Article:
EDITORIAL: It is only because it was decided, for some reason, to keep the Toshakhana record secret that so many allegations had whipped up such controversy for so long. It is, therefore, heartening to note that Cabinet Division on Sunday declassified the records of the Toshakhana in historic first.

The government also deserves commendation for introducing a fresh policy on presents given to government functionaries by foreign dignitaries, among which include a USD 300 ceiling on gifts that could be retained.

According to reports, the new Toshakhana Procedure for Acceptance and Disposal of Gifts, 2023, dated March 8, includes a fresh set of guidelines for ministries and divisions to adhere to.

Be that as it may, transparency is the very essence of democracy, after all, and the people have a right to know how much their elected representatives treated themselves with gifts that were actually meant for the state; and, more importantly, how far some of them may have stepped over the line in terms of availing this privilege to gain monetarily.

A glance at the details made available from 2002 onwards explains why governments have always shied away from making this particular information public. In fact, the first time it rattled the national consciousness was when PTI (Pakistan Tehreek-e-Insaf) made a lot of fuss about foreign gifts that the then prime minister, Yousaf Raza Gilani, took as his own.

But later, when PTI was in power and the shoe was on the other foot, the party courted controversy like no other and implied that divulging any information about gifts received by the elite was detrimental to foreign relations as well as national security.

Since then, whenever some information about leaders and gifts comes out, their usual response is that others have taken more. And so we have gone round in circles.

Uploading all records on the cabinet division website and barring officials from retaining gifts worth more than $300 are welcome steps. But the principle also needs to be debated and clarified.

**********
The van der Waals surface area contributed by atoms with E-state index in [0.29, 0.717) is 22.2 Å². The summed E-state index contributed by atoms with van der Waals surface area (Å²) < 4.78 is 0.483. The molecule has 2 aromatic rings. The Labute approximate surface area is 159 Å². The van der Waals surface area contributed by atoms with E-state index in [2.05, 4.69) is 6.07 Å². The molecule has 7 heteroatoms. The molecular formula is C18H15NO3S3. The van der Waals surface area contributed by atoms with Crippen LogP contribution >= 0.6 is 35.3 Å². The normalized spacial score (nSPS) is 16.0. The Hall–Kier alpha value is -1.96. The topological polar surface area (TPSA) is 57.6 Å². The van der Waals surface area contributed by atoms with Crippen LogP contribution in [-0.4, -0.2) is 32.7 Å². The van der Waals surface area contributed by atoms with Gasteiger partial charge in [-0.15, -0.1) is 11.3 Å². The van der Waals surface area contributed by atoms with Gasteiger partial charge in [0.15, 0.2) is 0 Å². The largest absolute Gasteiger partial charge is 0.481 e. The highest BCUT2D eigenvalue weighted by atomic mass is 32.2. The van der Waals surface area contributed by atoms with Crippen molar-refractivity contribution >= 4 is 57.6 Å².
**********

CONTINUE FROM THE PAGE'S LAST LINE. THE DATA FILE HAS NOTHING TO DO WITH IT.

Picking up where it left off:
Allowing senior elected representatives to claim gifts, which are legally the property of the state (because these have been presented to them for the office that they hold and not their persona) at depressed costs in fact allows them to enrich themselves as an added benefit of the privilege of that representation. And since such practices ultimately widen the financial gulf between the rulers and the people whose votes enable them to rule, they deepen divisions and inequality in society; which is profoundly undemocratic.

Let’s not forget that we’re already ridiculed as one of those typical extremely poor countries with a certain class of extremely wealthy individuals and families. And while Pakistan is also home to a sea of extreme poverty, given that it is one of the most heavily populated countries in the world, parliament is not very representative of this reality because it is always housed by the rich and powerful; the industrial and feudal lords.

In times like the present, when the elite remain blissfully immune to the back-breaking inflation driving people into bankruptcy, the leadership must realise the importance of setting examples. And while it is too much to expect some of them to impose a harsh austerity drive upon themselves, like the one they’ve burdened the people with, the least they can do is stop deceiving themselves and insulting the people because of their obsession with more gifts and more money; especially using their muscle and influence to buy them on the cheap and selling them at exorbitant rates to make a killing.

It’s not just the gifts that the leaders receive, but all aspects of their financial dealings and net worth that should be public knowledge. The Toshakhana debate is an important starting point. Nothing about how the rulers make their money, and how much of it, should be hidden from the ruled.

We’re fighting to protect our democracy, after all, and it is the latter that give the former their power. And without complete transparency, this bargain can never be a fair one. Last but not least, it is interesting to note that India has a longer Toshakhana history, also of the rules being circumvented.

Copyright Business Recorder, 2023


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